Can I tell like my experience? Before I became homeless, I used to work, I worked many jobs but I think when I started to realize homelessness, I was working at a McDonalds, and I worked overnight, I got off at 5 in the morning. So I prepped the breakfast food, the dinner food we’d throw away. But instead of throwing away the food, I might bring some food home. So as I walked through the streets, and I had Big Macs, double cheeseburgers, McChickens, no telling what I might have, I got it though. And I’m not selling this, I just give it. And then circumstances, you know, led me to be out here in the same predicament that the same people I could have been looking down on, “Go get a job, why are you asking me for food?” Man, I’m glad I did not have that mentality. Cause now I’m right out here with these same people, but it was just like, man we know you.
Just coming up, I always checked in with people that was homeless. I have friends out here, I’d be like “man, I might stay out here with y’all for the night, or if I can get you to come over to my mom’s house, girl’s house, sister’s house, get you out the streets, take a shower.” To be honest, as of right now, I wouldn’t take it to that extent, that’s why I’m learning the proper resource places. Instead of me taking you somewhere I could probably show you the best place to go, but younger [people] don’t think that.
How long were you homeless for?
A couple times. I was on probation in Maryland and it got to a point where I feel as though it was too much for me, so I cut my ankle monitor off, came back to D.C., and it was just like from that point on, I was out here. Everybody got they different stories, when you got the police looking for you, you just don’t want to be over at your folk’s house, so that’s what took me to being homeless. I’m glad I got people who care about me, and if I didn’t see it then I see it now.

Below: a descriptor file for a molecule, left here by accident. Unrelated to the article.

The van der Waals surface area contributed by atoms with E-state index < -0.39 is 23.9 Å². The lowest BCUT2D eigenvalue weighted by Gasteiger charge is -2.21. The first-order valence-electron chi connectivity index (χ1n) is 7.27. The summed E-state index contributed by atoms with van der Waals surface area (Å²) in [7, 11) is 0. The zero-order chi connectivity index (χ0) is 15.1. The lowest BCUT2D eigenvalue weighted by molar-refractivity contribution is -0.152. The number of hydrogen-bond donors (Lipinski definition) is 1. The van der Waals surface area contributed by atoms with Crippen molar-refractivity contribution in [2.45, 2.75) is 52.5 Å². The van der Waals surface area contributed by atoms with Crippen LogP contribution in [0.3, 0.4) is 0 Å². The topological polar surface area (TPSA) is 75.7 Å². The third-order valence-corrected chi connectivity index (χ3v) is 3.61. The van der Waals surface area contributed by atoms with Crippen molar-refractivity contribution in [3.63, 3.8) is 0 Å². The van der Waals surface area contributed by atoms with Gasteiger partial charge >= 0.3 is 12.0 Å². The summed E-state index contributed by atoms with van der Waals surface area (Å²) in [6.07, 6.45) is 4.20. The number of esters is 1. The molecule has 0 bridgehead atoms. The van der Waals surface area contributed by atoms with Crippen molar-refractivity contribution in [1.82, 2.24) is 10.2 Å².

What was it like leaving prison?
It was hard and confusing. I’m writing about bringing more effective programs to the penal system so when inmates come home it don’t be hard and they don’t be confused. Because once you’ve gone away from society for a certain period of time, you have to re-learn how to become a productive citizen. But for the most part, it’s like coming home not knowing what’s going on, and really having no sense of direction, not knowing what laws has changed, you tend to come out and go for what you know, if you don’t have a strong game plan. I noticed every time I got out, within 90 days I’m back in jail.
And I learned this by reading books like “The New Jim Crow” by Michelle Alexander. Once I started to learn about the prison system and what it is, I was angry. And that’s when I really became passionate about trying to come up with programs. No tricks, like no trying to get you out and get you back in, like for real come out and be part of the society where you can add to the economy and become a productive person.
To be honest, that’s what really saved me for real — prison. Jails, prisons, programs. If it wasn’t for the programs — cause I did like volunteer appreciation, conflict resolution, anger management, whatever program I could get into — that kept me out of a lot of the whatever, whatever.
What are you looking forward to?
I’m excited for our poetry slams, for our plays, and to be honest, for some music probably.
Carolina also wanted to share a poem with readers, which he read out loud.
Still looking for my mailbox key.
And you know what I think?
That it’s in my wallet,
the one with the pocket.
And last week I lost it, I must have dropped it.
And ever since then, my world’s been down,
because also my ID and library cards haven’t been found.
And guess where it’s at?
In my wallet,
the one with the pocket.
And since then I went and applied for a new ID
that come in the mail.
But still, I’m looking for my mailbox key.